We spent the morning touring the beautiful Madison campus from Bascom Hill to the lakeside terrace, and then peeked in on the spectacular marble statehouse on the other end of State St. Inside the now famous rotunda where we all watched chanting thousands on TV, there is now one woman with a sign calling Governor Walker a liar and demanding that he be indicted. We gave her the thumbs up. Inside one of the men’s room, hard by a row of urinals, we bumped into a state assemblyman. We considered talking politics, finding out which side he was on, but decided to just praise the building to his delight.
There is no way to prettify what followed. It was a long-ass haul from Madison to Duluth, some 350 miles through 100 degree heat. But don’t feel two badly for these two travelers because we did our hauling and hurtling in our air-conditioned bubble. Within it we read the last of Shelton’s chapters on Dylan’s Hibbing Years (Lots of quotes from Mom & Dad Zimmerman), read excerpts from Whitman’s Song of Myself (in Leaves of Grass) to compare the images and language therein with those of Dylan’s songs, and to see how the Beat influence on Dylan may well have be traced back to Whitman’s redefinition of poetry, it language, content, and style. (Our pal Google informs us that Dylan has actually cited Whitman as an influence and inspiration). We also listened to and compared the earliest versions of Dylan’s songs on the “Whitmark Demos” with some of the same songs on the Freewheeling Bob album (the album with the fabulous picture of Bob and Suze Rotolo), and found that we liked both. Heard some rare songs on the Whitmark collection as well. We both really liked Paths to Victory, a song that combines the hopefulness of left wing politics, a hymnal and spiritual church song.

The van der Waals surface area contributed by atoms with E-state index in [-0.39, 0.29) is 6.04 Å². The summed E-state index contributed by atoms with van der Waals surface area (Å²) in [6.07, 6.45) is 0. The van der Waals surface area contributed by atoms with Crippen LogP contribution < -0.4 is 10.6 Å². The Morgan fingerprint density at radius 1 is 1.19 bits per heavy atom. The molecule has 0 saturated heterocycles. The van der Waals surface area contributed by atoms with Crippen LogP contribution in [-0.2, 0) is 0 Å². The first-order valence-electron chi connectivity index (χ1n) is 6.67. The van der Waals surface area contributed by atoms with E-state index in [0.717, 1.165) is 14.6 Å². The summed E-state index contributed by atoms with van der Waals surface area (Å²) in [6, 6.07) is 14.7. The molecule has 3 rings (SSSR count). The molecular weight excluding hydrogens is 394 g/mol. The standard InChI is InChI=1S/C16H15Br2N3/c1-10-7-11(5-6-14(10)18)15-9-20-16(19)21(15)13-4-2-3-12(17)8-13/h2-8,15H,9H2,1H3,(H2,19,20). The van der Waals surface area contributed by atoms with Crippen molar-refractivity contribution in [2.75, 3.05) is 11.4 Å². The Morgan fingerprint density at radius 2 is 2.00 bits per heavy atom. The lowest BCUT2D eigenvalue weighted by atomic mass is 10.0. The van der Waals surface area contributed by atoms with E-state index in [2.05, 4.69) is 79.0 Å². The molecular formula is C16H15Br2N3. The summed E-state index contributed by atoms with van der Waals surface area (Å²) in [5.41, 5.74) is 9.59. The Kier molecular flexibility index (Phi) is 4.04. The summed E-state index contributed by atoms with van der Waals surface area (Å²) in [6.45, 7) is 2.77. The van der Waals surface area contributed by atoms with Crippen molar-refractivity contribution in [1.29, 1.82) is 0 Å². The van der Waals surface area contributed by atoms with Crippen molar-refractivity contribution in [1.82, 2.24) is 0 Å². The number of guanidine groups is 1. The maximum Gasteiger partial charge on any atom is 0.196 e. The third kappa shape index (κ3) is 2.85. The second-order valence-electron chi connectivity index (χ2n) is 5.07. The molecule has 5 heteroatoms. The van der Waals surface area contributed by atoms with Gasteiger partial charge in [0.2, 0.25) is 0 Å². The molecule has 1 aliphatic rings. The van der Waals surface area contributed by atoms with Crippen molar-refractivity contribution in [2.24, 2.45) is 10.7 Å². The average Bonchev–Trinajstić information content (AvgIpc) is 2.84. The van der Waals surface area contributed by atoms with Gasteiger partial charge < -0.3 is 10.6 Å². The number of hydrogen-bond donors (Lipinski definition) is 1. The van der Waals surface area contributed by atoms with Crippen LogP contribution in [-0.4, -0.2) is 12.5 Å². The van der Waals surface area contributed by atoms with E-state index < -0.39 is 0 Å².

We arrived in Duluth around 6:30 pm after a drive that seemed to go to the end of the earth, culminating in a powerful view of the industrial north country as we came into Lake Superior (“By the shores of Gitche Gumee…”) and Duluth. We semi-got lost due to some road construction detours but finally found the one bridge that would carry us across. We went downtown to find a restaurant, and saw a few folks were playing acoustic instruments outside. Bill thought one song sounded like a Woody Guthrie tune. After we ate, Bill asked one the musicians about the song and said he didn’t know the Guthrie song Bill thought he was playing, but they had in fact played three Guthrie songs while Bill and Larry were inside demolishing some fajitas. They said they were aware it was the 100th anniversary of Guthrie’s birth. They went on to tell us that there was a big folk scene in Duluth. Bill asked if this was part of the Dylan legacy (Bob spent the first 6 years of his life here), but the young man said he didn’t think so. He actually wasn’t sure why folk was big here. (Perhaps because there is a branch of the university in town?) Another musician told us something we already knew: there has been a Dylan festival for the past couple of years, though the man himself has never showed up. We may check out some Dylan sites tomorrow.
We got back to our hotel hoping to view once again a fine Scorsese documentary about Dylan, something to pump us up even more as we prepared to head to Hibbing tomorrow. But our evening got chewed up trying to find some place to stay in the Hibbing area. The places in Hibbing proper are dreadful apparently. (One Trip Adviser reviewer recommended to travelers that they would do better to “stay in your cars.” It was tough to find a room even in the surrounding area, but we finally found some a room at a hotel 20 miles away.)
All this way and we almost couldn’t organize the logistics of a Hibbing visit. This certainly gave new meaning to the line “No Direction Home.”
No matter. Tomorrow…Hibbing, “where the winds hit heavy on the borderline.”